and then what are the implications of moving from a syrup to a liqueur. does a fruit syrup imply there is more aroma than a fortified syrup(liqueur) which has been diluted with alcohol. and could we jack our syrups and replace a portion of water with alcohol to create liqueurs with the syrup level aromatics.

the state of california would not be happy with me making five gallon batches of "ice wine method" apricot liqueur fortified with st. james amber or cape verdean rum, sugared to the same ethic as brizard, and dispensed into 375ml decanters from air purged cornelius kegs tucked away in the basement.


abstract expressionist beverage compounder

creator of acquired tastes

bostonapothecary.com

Share this post


Link to post
Share on other sites

Has anyone done a side-by-side tasting of R & W and Apry since Brizard dropped the ABV? I noticed that Clover Club has added a whole category of "Bell Ringers" to its menu -- described as analogous to a Sazarac's absinthe rinse, but with apricot brandy instead. I don't think apricot brandy is the next absinthe, but I'm curious . . . .


"The thirst for water is a primitive one. Thirst for wine means culture, and thirst for a cocktail is its highest expression."

Pepe Carvalho, The Buenos Aires Quintet by Manuel Vazquez Montalban

Share this post


Link to post
Share on other sites

I made a Slope tonight with the following ratios:

2 oz Rittenhouse rye

3/4 oz Punt e Mes

1/4 oz R&W apricot liqueur

1 dash Angostura bitters

I was concerned that the apricot may overwhelm the drink. It was quite the opposite. At first this Manhattan variation seemed a little intense with the Punt e Mes and rye dominating the drink. The apricot gave it a nice subtle finish.

6840084928_335938f964_z.jpg

Share this post


Link to post
Share on other sites

The logical follow-up for the Slope is the Sunset Park (Michael Madrusan), which replaces the Punt e Mes with dry vermouth (and uses slightly different ratios). I found it last night while looking for Manhattan variations in the Bartender's Choice app for my husband who was not convinced by my latest discovery, the Infante.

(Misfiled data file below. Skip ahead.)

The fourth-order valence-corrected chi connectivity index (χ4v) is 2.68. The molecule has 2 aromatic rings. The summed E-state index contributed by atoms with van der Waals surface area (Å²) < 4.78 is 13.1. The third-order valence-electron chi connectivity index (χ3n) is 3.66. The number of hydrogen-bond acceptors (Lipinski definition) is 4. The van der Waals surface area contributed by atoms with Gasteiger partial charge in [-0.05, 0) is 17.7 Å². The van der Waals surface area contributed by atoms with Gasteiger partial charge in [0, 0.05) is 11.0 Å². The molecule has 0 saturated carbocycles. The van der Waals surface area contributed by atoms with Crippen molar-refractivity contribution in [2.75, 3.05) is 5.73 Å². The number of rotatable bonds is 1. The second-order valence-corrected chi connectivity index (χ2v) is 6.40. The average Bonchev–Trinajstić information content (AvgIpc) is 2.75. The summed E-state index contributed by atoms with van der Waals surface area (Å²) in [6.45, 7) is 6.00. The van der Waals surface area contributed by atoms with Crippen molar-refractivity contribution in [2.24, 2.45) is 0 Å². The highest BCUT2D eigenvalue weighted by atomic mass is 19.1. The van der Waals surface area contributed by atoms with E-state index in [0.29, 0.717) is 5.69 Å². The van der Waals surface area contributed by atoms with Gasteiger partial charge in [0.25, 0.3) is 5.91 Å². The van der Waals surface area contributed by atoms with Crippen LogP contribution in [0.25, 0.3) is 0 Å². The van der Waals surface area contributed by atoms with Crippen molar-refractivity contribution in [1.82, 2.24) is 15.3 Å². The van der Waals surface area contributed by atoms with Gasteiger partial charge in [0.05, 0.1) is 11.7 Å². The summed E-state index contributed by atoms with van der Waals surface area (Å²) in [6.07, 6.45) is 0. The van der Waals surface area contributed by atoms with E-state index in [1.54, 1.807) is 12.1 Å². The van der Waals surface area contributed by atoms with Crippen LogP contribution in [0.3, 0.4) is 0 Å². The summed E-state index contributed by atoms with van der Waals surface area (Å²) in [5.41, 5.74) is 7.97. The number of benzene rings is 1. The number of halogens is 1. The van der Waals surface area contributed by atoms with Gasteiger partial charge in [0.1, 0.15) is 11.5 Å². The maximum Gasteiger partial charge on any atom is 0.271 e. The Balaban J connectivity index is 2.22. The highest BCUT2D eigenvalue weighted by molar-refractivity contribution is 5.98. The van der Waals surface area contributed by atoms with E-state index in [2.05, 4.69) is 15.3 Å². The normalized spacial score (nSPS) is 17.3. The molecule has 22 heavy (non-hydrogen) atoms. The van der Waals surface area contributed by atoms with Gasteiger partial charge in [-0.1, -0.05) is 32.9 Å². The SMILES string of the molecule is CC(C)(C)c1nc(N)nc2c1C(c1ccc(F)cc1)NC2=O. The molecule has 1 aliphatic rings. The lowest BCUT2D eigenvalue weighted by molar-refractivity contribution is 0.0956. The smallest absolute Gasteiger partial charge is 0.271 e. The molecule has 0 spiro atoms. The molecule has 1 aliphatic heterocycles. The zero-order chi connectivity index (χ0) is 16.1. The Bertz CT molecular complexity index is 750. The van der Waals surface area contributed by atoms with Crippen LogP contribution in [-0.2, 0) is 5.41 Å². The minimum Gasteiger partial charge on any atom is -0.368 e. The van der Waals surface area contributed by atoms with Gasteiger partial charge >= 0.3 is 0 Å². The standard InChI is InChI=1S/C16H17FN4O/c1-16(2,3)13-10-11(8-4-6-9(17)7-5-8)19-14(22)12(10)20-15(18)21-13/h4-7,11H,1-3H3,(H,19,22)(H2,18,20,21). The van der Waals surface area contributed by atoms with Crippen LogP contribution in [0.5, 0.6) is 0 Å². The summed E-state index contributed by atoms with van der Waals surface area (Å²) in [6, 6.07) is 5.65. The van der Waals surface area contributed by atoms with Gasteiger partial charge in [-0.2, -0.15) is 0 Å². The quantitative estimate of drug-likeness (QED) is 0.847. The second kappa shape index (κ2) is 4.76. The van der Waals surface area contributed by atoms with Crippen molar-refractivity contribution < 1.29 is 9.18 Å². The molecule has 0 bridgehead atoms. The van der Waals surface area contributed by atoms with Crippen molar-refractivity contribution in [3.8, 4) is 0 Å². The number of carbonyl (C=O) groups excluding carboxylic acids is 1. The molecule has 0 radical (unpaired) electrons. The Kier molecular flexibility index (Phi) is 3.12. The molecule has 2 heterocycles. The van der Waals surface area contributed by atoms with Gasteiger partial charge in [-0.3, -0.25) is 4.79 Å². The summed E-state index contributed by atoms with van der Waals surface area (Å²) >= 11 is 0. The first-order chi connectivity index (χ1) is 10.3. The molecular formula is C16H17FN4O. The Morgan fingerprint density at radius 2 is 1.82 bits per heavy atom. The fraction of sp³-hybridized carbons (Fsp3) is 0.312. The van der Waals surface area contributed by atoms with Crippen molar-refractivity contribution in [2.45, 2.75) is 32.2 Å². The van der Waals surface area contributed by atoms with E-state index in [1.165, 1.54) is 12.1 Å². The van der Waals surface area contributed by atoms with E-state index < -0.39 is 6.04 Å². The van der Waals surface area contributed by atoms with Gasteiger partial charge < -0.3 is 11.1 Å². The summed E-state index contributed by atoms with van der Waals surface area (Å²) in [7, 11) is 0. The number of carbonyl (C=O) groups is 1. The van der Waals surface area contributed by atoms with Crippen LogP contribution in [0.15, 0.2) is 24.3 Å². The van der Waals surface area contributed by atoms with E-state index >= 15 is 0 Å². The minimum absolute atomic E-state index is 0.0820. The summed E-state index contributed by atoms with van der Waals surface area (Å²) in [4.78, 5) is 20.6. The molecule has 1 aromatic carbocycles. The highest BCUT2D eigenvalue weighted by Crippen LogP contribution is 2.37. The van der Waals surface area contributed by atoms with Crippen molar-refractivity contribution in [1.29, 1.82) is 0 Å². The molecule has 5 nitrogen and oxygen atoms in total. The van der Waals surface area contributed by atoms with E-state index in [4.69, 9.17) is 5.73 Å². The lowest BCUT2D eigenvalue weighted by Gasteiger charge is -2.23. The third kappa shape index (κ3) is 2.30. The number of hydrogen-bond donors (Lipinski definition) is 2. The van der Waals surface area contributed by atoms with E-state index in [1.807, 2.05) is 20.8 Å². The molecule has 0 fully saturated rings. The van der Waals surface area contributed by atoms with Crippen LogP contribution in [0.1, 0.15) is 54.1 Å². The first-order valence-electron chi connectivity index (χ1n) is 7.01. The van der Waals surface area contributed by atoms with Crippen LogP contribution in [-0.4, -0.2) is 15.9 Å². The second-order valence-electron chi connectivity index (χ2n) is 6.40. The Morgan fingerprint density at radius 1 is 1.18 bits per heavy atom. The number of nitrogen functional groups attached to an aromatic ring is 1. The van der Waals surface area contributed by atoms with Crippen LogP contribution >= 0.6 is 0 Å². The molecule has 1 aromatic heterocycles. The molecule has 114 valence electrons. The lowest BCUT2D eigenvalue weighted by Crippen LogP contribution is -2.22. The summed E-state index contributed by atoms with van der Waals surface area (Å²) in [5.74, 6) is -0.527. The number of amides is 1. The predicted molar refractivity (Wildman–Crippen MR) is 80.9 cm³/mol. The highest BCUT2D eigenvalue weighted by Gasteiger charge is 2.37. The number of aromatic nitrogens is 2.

7200397874_0c1ab08e6f_z.jpg

2 oz rye, 1/2 dry vermouth, 1/2 apricot liqueur, 2 dashes angostura bitters

It's described as a summertime Manhattan. It's good but a little on the sweet side, so I would reduce the amount of apricot liqueur next time.

Share this post


Link to post
Share on other sites

I have an unopened gift bottle of Lejay-Lagoute Creme d'Abricot from Dijon, which represents an invitation to explore unknown territory (for me) in apricot cocktail land. I've made a list from this thread of things to try.

For a point of reference, is anyone familiar with Lejay to compare it to other apricot liqueur discussed upthread?

Share this post


Link to post
Share on other sites

(Bump)

Anybody?

How about telling us what you think of it? Does the apricot flavor ring true or does it taste artificial? How would you compare the sweetness to other liqueurs? What's the proof?


Andy Arrington

Journeyman Drinksmith

Twitter--@LoneStarBarman

Share this post


Link to post
Share on other sites

Happy to oblige. Attached is a pic of a Charlie Chaplin, made with london gin and the Lejay.

Straight, it has a clean apricot flavor, more fruity than sweet - 40 proof like the "new" Apry.

In this cocktail, the drink is pleasently tart but well balanced with sweetness. The apricot is well centered with the lemon morphed into a fresh apricot juice impression - nice.

While I wouldn't care to sip this liqueur, this cocktail is a winner.

The Charlie Chaplin Cocktail

1 part apricot brandy

1 part sloe gin

1 part lemon juice

( I made it up, shaken, w/ the gin subsitution)

charlie chaplin.jpg


Edited by earlgrey_44 (log)

Share this post


Link to post
Share on other sites

From the Rogue (now beta) Cocktails thread:

@Frog -- please let us know what you think of Apry re R&W Orchard Apricot. I'm afraid to buy another bottle of MB product as I've been disappointed in every one I've tried. I don't much like fruity liqueurs, but I don't object to Orchard Apricot in limited quantities. The candy-like aspect I find is much stronger in Peach liqueur, such as Mathilde Pêche, which I think requires a deft hand to avoid craptailosity.

I think it's time to revisit this Apricot Brandy thread so I am responding to Dan here. I currently have a bottle of the R&W but am not crazy about it. To me it tastes rather sweet and candy-like in cocktails. Re-reading this thread I realized that Marie Brizard had lowered Apry's proof some years ago, so maybe that's not the way to go if I am trying to "upgrade".